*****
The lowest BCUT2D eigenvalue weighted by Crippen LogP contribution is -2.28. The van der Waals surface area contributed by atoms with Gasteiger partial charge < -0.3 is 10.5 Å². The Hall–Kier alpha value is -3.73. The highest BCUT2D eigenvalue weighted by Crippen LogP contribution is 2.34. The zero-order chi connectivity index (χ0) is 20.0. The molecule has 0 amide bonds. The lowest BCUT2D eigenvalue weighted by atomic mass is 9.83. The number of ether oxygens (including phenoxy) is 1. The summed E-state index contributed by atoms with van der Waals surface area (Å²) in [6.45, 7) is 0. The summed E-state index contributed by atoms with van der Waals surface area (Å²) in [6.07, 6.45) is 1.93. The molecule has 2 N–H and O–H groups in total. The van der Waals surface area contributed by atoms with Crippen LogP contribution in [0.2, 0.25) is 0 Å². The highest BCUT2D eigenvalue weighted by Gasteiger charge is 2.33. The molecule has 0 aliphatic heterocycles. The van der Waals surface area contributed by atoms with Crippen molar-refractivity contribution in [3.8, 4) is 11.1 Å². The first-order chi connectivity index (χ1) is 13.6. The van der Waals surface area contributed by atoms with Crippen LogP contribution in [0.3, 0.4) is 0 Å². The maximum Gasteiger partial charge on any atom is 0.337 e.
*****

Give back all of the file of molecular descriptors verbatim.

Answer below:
The lowest BCUT2D eigenvalue weighted by Crippen LogP contribution is -2.28. The van der Waals surface area contributed by atoms with Gasteiger partial charge < -0.3 is 10.5 Å². The Hall–Kier alpha value is -3.73. The highest BCUT2D eigenvalue weighted by Crippen LogP contribution is 2.34. The zero-order chi connectivity index (χ0) is 20.0. The molecule has 0 amide bonds. The lowest BCUT2D eigenvalue weighted by atomic mass is 9.83. The number of ether oxygens (including phenoxy) is 1. The summed E-state index contributed by atoms with van der Waals surface area (Å²) in [6.45, 7) is 0. The summed E-state index contributed by atoms with van der Waals surface area (Å²) in [6.07, 6.45) is 1.93. The molecule has 2 N–H and O–H groups in total. The van der Waals surface area contributed by atoms with Crippen LogP contribution in [0.2, 0.25) is 0 Å². The highest BCUT2D eigenvalue weighted by Gasteiger charge is 2.33. The molecule has 0 aliphatic heterocycles. The van der Waals surface area contributed by atoms with Crippen molar-refractivity contribution in [3.8, 4) is 11.1 Å². The first-order chi connectivity index (χ1) is 13.6. The van der Waals surface area contributed by atoms with Crippen LogP contribution in [0.3, 0.4) is 0 Å². The maximum Gasteiger partial charge on any atom is 0.337 e.